Referring again to FIG. 9, pictorial 120 comprises a set of virtual buttons 110, 113, 114 and 115 which in response to a user touch also causes a change in the operating state of the invention programmable thermostat. Such of button 110 results in a change of the legend associated with virtual button 110 from COOL to OFF as in button 112, indicating that an air conditioning mode has been turned off and no space conditioning equipment will activated if the sensed temperature 117 of the conditioned space exceeds the cooling setpoint 116. Setpoint 116 can be increased by pressing button 115 and decreased by pressing button 114. A fan operation mode is activated or turned off by pressing button 113. The programmable thermostat whose user interface is represented in FIG. 9 is a simple device capable of turning on or off space conditioning equipment at a desired setpoint for cooling or to turn a fan on or off. Its control program does not include more advanced functions, although the programmable thermostat is preferably provided with sufficient circuitry, relays, switches and the like to accomplish the objects of upgrade of equipment and control options as described herein.

Without specifically limiting such a definition, functional programming transferred to the memory of the programmable thermostat and previously unavailable to the control program includes:

    • (a) one or more entire graphical user interfaces as represented on a touchscreen;
    • (b) portions of a graphical user interface;
    • (c) representations of the size, shape, colors, legends, locations, and other viewable aspects of virtual buttons on the touchscreen;
    • (d) representations of the size, shape, colors, locations and other viewable aspects of text or graphic devices on the touchscreen;
    • (e) operational algorithms for the control program other than those for the graphical user interface;
    • (f) operational algorithms for control of existing or newly installed space conditioning equipment;
    • (g) operational algorithms for communications with existing or newly installed environmental sensors;
    • (h) means for changing one or more functions to be associated with the determination that a virtual button on the touchscreen has been touched or that said button has not been touched; and
    • (i) means for establishing and/or controlling communication with a remote correspondent, such as, obtaining transfer of functional programming from new sources (such as from removable media, through an infrared link, or from a communication initiated by the remote correspondent), communication sessions initiated periodically by the control program to obtain new functional programming, establishing password protection against unauthorized transfer of function programming to the thermostat, and establishing communication with computer networks (such as the Internet or an internal network).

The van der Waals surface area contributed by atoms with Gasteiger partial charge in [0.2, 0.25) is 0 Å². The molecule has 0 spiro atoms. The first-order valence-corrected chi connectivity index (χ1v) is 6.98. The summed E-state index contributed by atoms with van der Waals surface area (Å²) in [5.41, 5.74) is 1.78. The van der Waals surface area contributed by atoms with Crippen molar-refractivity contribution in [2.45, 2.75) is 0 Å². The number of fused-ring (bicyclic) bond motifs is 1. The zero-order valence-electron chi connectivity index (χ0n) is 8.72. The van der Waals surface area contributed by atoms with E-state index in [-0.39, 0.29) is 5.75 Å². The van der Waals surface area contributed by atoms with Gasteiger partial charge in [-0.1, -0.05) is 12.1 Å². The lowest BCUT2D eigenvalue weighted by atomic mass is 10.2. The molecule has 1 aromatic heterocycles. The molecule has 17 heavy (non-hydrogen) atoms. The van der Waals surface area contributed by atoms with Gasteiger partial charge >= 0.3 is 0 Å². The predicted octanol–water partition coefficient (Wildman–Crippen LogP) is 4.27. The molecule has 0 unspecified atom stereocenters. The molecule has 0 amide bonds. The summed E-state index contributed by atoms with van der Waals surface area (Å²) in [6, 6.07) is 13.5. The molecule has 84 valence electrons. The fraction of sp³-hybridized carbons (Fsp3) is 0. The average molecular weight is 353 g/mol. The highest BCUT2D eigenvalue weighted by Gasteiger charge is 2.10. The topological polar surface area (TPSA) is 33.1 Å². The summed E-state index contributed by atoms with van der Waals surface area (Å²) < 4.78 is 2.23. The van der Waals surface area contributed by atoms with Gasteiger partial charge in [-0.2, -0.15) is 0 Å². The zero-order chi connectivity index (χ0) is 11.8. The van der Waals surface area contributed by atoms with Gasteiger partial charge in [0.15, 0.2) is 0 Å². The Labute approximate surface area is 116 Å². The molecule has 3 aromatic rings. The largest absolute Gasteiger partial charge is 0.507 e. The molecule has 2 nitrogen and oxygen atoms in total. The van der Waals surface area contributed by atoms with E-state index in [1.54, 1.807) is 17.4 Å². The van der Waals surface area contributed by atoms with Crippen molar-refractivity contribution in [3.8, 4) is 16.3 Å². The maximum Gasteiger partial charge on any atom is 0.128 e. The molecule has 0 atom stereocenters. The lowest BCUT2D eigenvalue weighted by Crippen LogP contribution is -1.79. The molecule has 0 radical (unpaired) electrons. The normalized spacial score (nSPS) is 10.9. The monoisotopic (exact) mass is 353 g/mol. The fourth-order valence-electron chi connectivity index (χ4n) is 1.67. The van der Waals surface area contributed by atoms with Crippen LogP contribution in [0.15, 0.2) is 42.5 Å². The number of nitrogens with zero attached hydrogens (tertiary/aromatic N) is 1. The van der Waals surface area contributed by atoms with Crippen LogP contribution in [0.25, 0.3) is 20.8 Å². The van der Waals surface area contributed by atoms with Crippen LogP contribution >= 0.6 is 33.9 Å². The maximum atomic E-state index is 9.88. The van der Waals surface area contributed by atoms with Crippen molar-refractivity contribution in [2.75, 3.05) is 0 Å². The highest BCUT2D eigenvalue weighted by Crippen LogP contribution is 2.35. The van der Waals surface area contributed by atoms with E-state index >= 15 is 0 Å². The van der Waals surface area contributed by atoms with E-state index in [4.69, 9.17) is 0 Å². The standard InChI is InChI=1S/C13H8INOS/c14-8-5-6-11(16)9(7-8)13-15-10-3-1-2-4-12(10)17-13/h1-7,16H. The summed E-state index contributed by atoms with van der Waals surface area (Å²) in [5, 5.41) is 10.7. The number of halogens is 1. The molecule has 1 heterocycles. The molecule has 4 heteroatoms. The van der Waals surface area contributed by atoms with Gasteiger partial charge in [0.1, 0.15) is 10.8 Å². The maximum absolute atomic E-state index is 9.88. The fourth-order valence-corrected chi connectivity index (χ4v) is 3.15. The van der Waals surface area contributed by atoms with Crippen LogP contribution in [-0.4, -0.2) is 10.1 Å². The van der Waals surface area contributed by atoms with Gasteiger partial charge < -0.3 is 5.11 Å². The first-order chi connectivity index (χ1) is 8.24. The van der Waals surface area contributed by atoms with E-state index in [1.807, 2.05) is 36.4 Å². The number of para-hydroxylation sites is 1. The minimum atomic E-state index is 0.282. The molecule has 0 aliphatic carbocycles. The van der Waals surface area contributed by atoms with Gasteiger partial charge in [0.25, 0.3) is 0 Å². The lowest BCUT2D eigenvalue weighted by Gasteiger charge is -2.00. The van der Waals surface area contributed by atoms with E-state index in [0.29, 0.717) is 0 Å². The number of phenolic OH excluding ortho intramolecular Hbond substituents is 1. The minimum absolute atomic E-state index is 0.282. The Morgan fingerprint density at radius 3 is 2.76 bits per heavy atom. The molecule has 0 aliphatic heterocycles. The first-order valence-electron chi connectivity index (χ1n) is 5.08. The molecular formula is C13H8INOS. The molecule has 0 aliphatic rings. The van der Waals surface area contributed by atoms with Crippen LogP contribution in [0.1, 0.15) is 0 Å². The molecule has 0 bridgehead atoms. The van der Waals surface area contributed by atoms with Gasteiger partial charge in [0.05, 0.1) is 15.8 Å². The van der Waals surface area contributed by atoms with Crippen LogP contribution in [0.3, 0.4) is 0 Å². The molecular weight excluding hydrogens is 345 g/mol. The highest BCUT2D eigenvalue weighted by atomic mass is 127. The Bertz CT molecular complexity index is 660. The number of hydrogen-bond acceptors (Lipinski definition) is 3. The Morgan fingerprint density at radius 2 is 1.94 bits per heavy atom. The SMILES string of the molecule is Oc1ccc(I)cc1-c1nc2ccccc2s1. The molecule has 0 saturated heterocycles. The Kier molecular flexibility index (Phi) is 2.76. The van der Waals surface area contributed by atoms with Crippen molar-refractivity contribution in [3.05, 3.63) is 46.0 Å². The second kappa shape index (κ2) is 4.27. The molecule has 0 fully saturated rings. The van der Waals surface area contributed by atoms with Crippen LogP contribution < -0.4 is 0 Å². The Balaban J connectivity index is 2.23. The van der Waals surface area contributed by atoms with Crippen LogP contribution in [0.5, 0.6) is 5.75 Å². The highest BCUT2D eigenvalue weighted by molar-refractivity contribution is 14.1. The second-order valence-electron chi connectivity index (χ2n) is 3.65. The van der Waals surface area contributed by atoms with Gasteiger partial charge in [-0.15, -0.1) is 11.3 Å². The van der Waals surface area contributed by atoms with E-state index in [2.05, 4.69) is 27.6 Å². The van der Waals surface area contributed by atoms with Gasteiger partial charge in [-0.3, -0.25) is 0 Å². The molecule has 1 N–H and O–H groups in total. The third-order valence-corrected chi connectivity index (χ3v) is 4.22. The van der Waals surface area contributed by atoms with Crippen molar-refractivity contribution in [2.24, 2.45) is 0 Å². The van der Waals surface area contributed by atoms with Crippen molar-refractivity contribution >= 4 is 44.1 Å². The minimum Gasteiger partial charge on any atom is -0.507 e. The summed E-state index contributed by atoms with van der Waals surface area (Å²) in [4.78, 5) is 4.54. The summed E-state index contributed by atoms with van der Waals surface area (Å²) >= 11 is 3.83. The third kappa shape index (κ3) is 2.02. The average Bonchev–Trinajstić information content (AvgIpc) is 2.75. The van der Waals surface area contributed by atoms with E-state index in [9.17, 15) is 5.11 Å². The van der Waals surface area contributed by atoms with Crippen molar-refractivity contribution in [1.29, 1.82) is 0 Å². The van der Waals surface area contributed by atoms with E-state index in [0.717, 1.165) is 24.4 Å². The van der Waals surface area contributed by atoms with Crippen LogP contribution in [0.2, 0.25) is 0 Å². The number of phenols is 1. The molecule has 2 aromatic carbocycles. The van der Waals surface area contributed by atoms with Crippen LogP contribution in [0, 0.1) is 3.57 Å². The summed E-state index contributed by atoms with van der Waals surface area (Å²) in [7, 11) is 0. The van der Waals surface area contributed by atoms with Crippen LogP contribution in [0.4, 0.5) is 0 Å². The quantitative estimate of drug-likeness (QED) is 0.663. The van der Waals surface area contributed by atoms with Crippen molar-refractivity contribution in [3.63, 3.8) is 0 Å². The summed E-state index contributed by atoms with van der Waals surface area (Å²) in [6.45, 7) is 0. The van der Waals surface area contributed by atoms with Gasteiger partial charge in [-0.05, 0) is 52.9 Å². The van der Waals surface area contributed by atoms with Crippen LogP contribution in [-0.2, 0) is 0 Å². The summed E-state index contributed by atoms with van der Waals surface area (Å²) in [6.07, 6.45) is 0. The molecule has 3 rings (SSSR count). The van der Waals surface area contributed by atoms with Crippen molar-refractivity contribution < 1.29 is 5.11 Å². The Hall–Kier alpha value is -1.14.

Functional programming transferred to the thermostat according to the invention does not include data-only transfers.

Referring to FIG. 10, several functional programming modules have been transferred to the programmable thermostat. As a specific example and without limiting the invention in any way, some of the transferred functional programming modules are now described. A cooling mode indicator text 122 and heating mode indicator text 123 are shown with associated setpoints 116 and 124. The control program has been changed to enable operation of simple to complex control of space conditioning equipment for heating the conditioned space. Virtual button 110 can undergo step 111 in response to a user touch which also causes a change in the operating state of the invention programmable thermostat and a change of the legend associated with virtual button 110 to one of the virtual buttons in column 132. In the example, successive steps 133 to 137 indicate that a user has touched virtual button 110 one or more times to cause the operating state of the programmable thermostat and the legend of virtual button 110 to change with respect to those steps as follows:

A) at step 137, from “automatic” mode to “off” mode (none of the environmental control equipment connected with the thermostat will operate, and virtual button 110 shows “OFF”);